BACK in 1955, the British journalist and author Malcolm Muggeridge was effectively hounded out of the conservatively elitist Garrick Club for contributing a thoughtful essay to the New Statesman on the role of the monarchy.
“Nothing is more difficult,” he commented at the time, “than to maintain the prestige of an institution which is accorded the respect and accoutrements of power without the reality. The tendency for such an institution to peter out in fantasy is very great. It is like the king in chess. If he ventures into the middle of the board the game is lost. He has to be kept in the background and ringed round with pieces more powerful than himself….”
“The probability,” he goes on to say in a piece reproduced by the Statesman on the occasion of this week’s diamond jubilee, “is, I suppose, that the monarchy has become a kind of ersatz religion.”
Muggeridge’s article serves as a reminder that many of what are often considered late-20th-century concerns about the British monarchy, including its complex relationship with the media in general and the tabloid press in particular, actually go back much further.
In a period when prurient attention was being focused on the relationship between Princess Margaret and the divorced Group Captain Peter Townsend, he concluded with the comment: “The royal family and their advisers have really got to make up their minds — do they want to be part of the mystique of the century of the common man or to be an institutional monarchy; to ride, as it were, in a glass coach or on bicycles; to provide the tabloids with a running serial or to live simply and unaffectedly among their subjects like the Dutch and Scandinavian royal families. What they cannot do is have it both ways.”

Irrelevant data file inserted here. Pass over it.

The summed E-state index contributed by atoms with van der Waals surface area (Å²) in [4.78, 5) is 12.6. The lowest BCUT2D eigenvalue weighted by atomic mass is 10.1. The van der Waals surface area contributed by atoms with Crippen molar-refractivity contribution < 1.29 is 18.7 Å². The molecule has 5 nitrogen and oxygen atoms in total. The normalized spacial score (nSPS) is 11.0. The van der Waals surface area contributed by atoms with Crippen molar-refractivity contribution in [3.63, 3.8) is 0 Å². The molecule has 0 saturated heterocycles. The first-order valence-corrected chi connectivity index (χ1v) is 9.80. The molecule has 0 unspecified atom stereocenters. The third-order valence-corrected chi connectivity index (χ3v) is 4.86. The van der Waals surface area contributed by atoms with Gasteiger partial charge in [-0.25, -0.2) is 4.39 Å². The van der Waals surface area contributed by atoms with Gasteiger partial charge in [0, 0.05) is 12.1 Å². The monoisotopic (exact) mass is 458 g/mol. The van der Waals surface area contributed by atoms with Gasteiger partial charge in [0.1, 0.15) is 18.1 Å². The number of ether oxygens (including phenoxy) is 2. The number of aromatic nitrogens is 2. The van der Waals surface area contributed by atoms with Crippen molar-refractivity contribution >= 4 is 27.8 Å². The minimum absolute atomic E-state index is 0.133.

Consciously or otherwise, the Windsors chose the glass coach and the running serial, of which the diamond jubilee, marking Elizabeth II’s 60 years on the throne, is indubitably a part.
When the intellectually inclined singer-songwriter Billy Bragg, in a passing comment on this week’s celebrations, noted that the broad public inclination to party ought not to be interpreted as symbolising blanket popular support for the monarchical institution, just as Christmas celebrations hardly reflect blind faith in the Christian doctrine, he was inundated with hate mail, some of which suggested that if he couldn’t abide the Windsors, he should go live in a communist country.
“I guess those people would be happier if Britain was more like North Korea, where the head of state enjoys 100 per cent support of the people,” Bragg wryly noted.
With almost every report offering a clichéd comment about how a typically wet London Sunday did not dampen enthusiasm for the pageantry of this week’s diamond jubilee celebrations, it hardly seems illogical to conclude that the average Briton’s infatuation with the anachronistic institution is stronger and the republican impulse weaker, than it was during the Windsors’ annus horribilis two decades ago, shortly before Princess Diana’s demise.